Biodiversity Net Gain

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Biodiversity Net Gain

Biodiversity net gain (BNG) is now mandatory for all Town and Country Planning Act development bar exempt development types.

Under the Environment Act 2021, all planning permissions granted in England (with a few exemptions) will have to deliver at least 10% biodiversity net gain. Achieving 10% net gain means fully compensating for losses of habitat on a development site, but then going further so that overall, there is a gain in habitat of at least 10% as a result of the development process. The Government is introducing this requirement to help meet its aspiration to leave the environment in a better state than it found it, and to help meet targets for nature recovery required under the Environment Act.

The biodiversity net gain approach embeds a fundamental principle for the spatial hierarchy of habitat delivery, where there is a preference for onsite or local enhancements. Where a development cannot achieve BNG either wholly or partly onsite, then the developer can secure the unit shortfall by securing a bespoke site for net gain, or from appropriate sites on the local net gain habitat market from other landowners. If a shortfall in units required to achieve BNG remains, having explored the onsite and local offsite options, a developer can purchase statutory biodiversity credits from government as a last resort. When offsetting offsite is it the applicant’s responsibility to find suitable sites.

In relation to BNG, the Environment Act states that habitats should be secured for a minimum of 30 years: ‘habitat enhancement… will… be maintained for at least 30 years after the development is completed’.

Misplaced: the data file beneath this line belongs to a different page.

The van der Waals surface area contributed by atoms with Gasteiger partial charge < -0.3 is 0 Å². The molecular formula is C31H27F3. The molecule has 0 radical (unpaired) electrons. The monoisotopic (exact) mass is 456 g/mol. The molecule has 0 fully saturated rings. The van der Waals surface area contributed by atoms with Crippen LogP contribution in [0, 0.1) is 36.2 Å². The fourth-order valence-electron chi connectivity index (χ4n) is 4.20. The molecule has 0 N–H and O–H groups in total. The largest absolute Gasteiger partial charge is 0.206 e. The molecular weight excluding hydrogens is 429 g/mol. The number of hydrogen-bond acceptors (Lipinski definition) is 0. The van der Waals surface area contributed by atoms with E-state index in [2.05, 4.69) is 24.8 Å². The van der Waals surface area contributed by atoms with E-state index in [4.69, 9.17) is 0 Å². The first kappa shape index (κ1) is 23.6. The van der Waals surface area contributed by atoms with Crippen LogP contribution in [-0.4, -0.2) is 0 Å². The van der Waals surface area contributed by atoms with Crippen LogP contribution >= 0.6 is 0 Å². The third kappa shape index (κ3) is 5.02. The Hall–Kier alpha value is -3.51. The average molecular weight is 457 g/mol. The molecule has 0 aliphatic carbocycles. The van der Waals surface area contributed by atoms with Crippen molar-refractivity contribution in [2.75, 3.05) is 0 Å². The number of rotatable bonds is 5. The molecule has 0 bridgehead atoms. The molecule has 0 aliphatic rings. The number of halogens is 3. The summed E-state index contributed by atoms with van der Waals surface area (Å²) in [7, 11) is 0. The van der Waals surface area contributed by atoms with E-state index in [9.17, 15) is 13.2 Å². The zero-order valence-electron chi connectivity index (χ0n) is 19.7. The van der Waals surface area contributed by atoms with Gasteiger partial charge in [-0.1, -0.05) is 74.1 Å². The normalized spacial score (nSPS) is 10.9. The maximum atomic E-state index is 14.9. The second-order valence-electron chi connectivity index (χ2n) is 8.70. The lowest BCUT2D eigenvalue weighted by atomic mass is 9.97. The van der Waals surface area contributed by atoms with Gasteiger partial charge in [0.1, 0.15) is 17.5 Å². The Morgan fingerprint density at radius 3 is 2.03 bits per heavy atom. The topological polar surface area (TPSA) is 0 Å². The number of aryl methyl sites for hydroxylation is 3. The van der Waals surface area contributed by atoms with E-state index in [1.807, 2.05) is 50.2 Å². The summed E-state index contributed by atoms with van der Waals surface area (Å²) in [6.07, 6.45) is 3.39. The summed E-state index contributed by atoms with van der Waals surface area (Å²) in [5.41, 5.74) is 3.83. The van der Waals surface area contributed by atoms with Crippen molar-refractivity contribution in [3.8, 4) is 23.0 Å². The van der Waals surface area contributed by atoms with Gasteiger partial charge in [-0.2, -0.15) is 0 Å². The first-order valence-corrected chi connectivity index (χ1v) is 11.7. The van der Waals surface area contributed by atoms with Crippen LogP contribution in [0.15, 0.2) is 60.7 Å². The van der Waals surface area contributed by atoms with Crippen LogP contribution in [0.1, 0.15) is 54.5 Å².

Exempt Development Types

The general biodiversity gain condition does not apply to the following types of development:

  • Householder development as defined within article 2(1) of the Town and Country Planning (Development Management Procedure) (England) Order 2015.
  • Development granted planning permission by a development order under section 59 This includes permitted development rights.
  • Development subject to the de minimis exemption - development that does not impact a priority habitat and impacts less than 25 square metres (e.g. 5m by 5m) of habitat, or 5 metres of linear habitats such as hedgerows.
  • Self-build and custom build development - development which: consists of no more than 9 dwellings, and is carried out on a site which has an area no larger than 0.5 hectares, and consists exclusively of dwellings which are self-build or custom housebuilding as defined in section 1(A1) of the Self-build and Custom Housebuilding Act 2015.
  • Urgent Crown development granted under s293A TCPA 1990.
  • Development of a biodiversity gain site - development which is undertaken solely or mainly for the purpose of fulfilling, in whole or in part, the biodiversity gain planning condition which applies in relation to another development.
  • Development related to the high speed railway transport network - development forming part of, or ancillary to, the high speed railway transport network comprising connections between all or any of the places or parts of the transport network specified in section 1(2) of the High Speed Rail (Preparation) Act 2013

Delivering net gain is independent of any wider requirements of planning policy or the need to comply with legislation relating to nature conservation or biodiversity.

Exempt development outside the scope of mandatory net gain still provides opportunity for biodiversity enhancements that could be secured through planning policy.  The Ipswich Wildlife Audit provides information and a description of the wildlife interest for each survey site and recommendations for biodiversity enhancements.

Submitting a Planning Application

Where development would be subject to the general biodiversity gain condition, the application must be accompanied by minimum information set out in Article 7 of The Town and Country Planning (Development Management Procedure) (England) Order 2015:

  • a statement as to whether the applicant believes that planning permission, if granted, would be subject to the biodiversity gain condition;
  • the pre-development biodiversity value of the onsite habitat on the date of application (or an earlier date) including the completed metric calculation tool used showing the calculations, the publication date and version of the biodiversity metric used to calculate that value;